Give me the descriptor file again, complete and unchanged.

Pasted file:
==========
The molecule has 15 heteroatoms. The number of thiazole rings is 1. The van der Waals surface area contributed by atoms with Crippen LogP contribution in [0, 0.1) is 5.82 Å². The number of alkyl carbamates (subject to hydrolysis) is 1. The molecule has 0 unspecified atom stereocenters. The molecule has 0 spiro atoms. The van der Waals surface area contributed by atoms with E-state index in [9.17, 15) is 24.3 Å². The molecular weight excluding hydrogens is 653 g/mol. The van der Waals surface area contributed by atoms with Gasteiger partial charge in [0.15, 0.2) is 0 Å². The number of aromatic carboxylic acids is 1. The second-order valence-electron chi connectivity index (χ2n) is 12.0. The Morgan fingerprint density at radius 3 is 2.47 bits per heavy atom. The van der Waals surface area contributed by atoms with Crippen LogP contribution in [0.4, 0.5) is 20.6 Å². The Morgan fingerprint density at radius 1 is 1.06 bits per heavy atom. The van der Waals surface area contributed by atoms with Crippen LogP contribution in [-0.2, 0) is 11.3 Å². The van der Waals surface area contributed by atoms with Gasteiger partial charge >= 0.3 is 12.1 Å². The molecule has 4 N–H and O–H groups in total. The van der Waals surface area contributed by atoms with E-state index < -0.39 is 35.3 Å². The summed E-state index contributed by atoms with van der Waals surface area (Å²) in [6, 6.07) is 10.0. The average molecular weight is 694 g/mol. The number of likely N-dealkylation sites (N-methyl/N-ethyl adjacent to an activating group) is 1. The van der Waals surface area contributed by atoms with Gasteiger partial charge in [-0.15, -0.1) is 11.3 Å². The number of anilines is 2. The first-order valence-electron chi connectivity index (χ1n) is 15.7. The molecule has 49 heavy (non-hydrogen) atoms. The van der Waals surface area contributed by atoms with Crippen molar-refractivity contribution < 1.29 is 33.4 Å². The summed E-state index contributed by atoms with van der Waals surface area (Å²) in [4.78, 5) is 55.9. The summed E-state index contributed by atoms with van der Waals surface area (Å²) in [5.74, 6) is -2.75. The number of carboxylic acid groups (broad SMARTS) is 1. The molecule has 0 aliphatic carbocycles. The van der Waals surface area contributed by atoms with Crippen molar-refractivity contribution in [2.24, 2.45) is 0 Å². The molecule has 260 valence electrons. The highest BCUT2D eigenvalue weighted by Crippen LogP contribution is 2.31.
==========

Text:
The molecule has 15 heteroatoms. The number of thiazole rings is 1. The van der Waals surface area contributed by atoms with Crippen LogP contribution in [0, 0.1) is 5.82 Å². The number of alkyl carbamates (subject to hydrolysis) is 1. The molecule has 0 unspecified atom stereocenters. The molecule has 0 spiro atoms. The van der Waals surface area contributed by atoms with E-state index in [9.17, 15) is 24.3 Å². The molecular weight excluding hydrogens is 653 g/mol. The van der Waals surface area contributed by atoms with Gasteiger partial charge in [0.15, 0.2) is 0 Å². The number of aromatic carboxylic acids is 1. The second-order valence-electron chi connectivity index (χ2n) is 12.0. The Morgan fingerprint density at radius 3 is 2.47 bits per heavy atom. The van der Waals surface area contributed by atoms with Crippen LogP contribution in [0.4, 0.5) is 20.6 Å². The Morgan fingerprint density at radius 1 is 1.06 bits per heavy atom. The van der Waals surface area contributed by atoms with Crippen LogP contribution in [-0.2, 0) is 11.3 Å². The van der Waals surface area contributed by atoms with Gasteiger partial charge >= 0.3 is 12.1 Å². The molecule has 4 N–H and O–H groups in total. The van der Waals surface area contributed by atoms with E-state index < -0.39 is 35.3 Å². The summed E-state index contributed by atoms with van der Waals surface area (Å²) in [6, 6.07) is 10.0. The average molecular weight is 694 g/mol. The number of likely N-dealkylation sites (N-methyl/N-ethyl adjacent to an activating group) is 1. The van der Waals surface area contributed by atoms with Gasteiger partial charge in [-0.15, -0.1) is 11.3 Å². The number of anilines is 2. The first-order valence-electron chi connectivity index (χ1n) is 15.7. The molecule has 49 heavy (non-hydrogen) atoms. The van der Waals surface area contributed by atoms with Crippen molar-refractivity contribution < 1.29 is 33.4 Å². The summed E-state index contributed by atoms with van der Waals surface area (Å²) in [4.78, 5) is 55.9. The summed E-state index contributed by atoms with van der Waals surface area (Å²) in [5.74, 6) is -2.75. The number of carboxylic acid groups (broad SMARTS) is 1. The molecule has 0 aliphatic carbocycles. The van der Waals surface area contributed by atoms with Crippen molar-refractivity contribution in [2.24, 2.45) is 0 Å². The molecule has 260 valence electrons. The highest BCUT2D eigenvalue weighted by Crippen LogP contribution is 2.31.